Jegog (Bamboo Gamelan)

  • Date : 2018-04-01 to 2020-03-31
  • Time : 7 PM to 9 PM
  • Adult : $ 8 Per Person | Child : Below 7 Years Are Free!

Address :

Ubud Dalem Temple

Ubud Main Road, Ubud, Gianyar, Bali - Indonesia

Email :

Mon Tue Wed Thu Fri Sat Sun

Group : Yowana Swara

Day : Wednesday / Time: 7:30pm / Venue : Pura Dalem Ubud

Jegog is a form of gamelan music indigenous to Bali, Indonesia played on instruments made of bamboo. The tradition of Jegog is centered in Jembrana, a region in Western Bali. In recent years Jegog has started to become popular in other regions of Bali with a few groups being established in central Bali to entertain tourists. International interest has been spread by tourists visiting Bali and by recordings. Jegog music is very fast, loud, rhythmic and precise. The booming sound of the Jegog carries the powerful sound and vibration of the deep jungle. The chorus - echoing effect of the giant bamboo instrument creates a unique and memorable experience for any listener. Pieces last from a few minutes to as long as thirty minutes.


This is a Jegog instrumental, which is played to call together all the musicians in the troupe. It is also an invitation for all to join in the celebration of Balinese music.

Tabuh Taman Bali

In this enchanting instrumental the Jegog brings you sounds from the Garden of Paradise.

Pendet Dance

Pendet or Pependetan is a ceremonious, traditional dance in which offerings are made to purify the temple or theater as a prelude to ceremonies or other dances. Pendet is typically performed by young girls, carrying bowls of flower petals, handfuls of which are cast into the air at various times in the dance. Pendet can be thought of as a dance of greeting, to welcome the audience and invite spirits to enjoy a performance. The dancers should be unmarried women by virtue of the fact that they serve as offerings.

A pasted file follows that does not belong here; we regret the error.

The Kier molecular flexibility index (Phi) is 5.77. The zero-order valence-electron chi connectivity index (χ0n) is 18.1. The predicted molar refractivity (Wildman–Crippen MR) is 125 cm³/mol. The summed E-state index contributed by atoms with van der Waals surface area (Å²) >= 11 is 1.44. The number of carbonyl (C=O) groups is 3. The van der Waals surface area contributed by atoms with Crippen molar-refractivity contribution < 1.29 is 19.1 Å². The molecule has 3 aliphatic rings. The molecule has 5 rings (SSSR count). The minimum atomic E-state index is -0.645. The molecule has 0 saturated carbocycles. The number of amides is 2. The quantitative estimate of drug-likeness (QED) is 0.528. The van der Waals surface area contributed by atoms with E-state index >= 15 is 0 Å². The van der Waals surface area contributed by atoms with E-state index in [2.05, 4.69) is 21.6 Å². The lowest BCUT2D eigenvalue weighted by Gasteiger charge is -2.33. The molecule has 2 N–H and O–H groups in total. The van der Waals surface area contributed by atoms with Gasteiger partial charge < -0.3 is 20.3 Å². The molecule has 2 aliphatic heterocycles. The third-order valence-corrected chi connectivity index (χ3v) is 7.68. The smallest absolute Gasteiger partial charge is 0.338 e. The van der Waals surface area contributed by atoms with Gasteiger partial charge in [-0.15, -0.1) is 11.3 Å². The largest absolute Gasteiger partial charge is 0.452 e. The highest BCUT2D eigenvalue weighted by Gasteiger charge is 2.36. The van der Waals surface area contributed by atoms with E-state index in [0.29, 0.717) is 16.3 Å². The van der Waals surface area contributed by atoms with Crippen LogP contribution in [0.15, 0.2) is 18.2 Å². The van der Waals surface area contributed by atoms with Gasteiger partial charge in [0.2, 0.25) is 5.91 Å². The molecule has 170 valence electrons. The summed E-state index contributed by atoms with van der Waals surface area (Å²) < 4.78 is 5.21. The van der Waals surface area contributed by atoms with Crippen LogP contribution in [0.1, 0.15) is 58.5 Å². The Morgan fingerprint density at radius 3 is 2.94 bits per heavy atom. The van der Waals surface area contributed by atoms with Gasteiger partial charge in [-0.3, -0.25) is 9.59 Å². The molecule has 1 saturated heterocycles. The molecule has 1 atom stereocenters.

Baris Dance

The basic elements of the dance are derived from mass Baris dance. It is all about demonstrating physical strength and the emotional maturity of a warrior. The distinctive costume, the conical shaped head – dress, the precise steps and energetic, highly spirited movements of the performer give emphasis to the martial aspect of the dance.

Makepung Dance

A dance depicting the energy and the thrill of the traditional bull racing of this land.

Tabuh Cangak Lemodang

The beauty of heron birds in Bali inspires this instrumental.

Gopala Dance

A performance inspired by the artists of Bali as they celebrate the rice-harvesting season.

Belibis Dance (Tari Belibis)

This Balinese dance depicts a group of Belibis (a type of wild duck) enjoying its natural surroundings. The choreography was inspired from the story "Anglingdarma." In this story, King Anglingdarma, was transformed into a Belibis duck by his wife. While transformed, he attempted to group with other birds but eventually failed because he's able to speak like a human.

Tabuh Gari

The closing instrumental piece.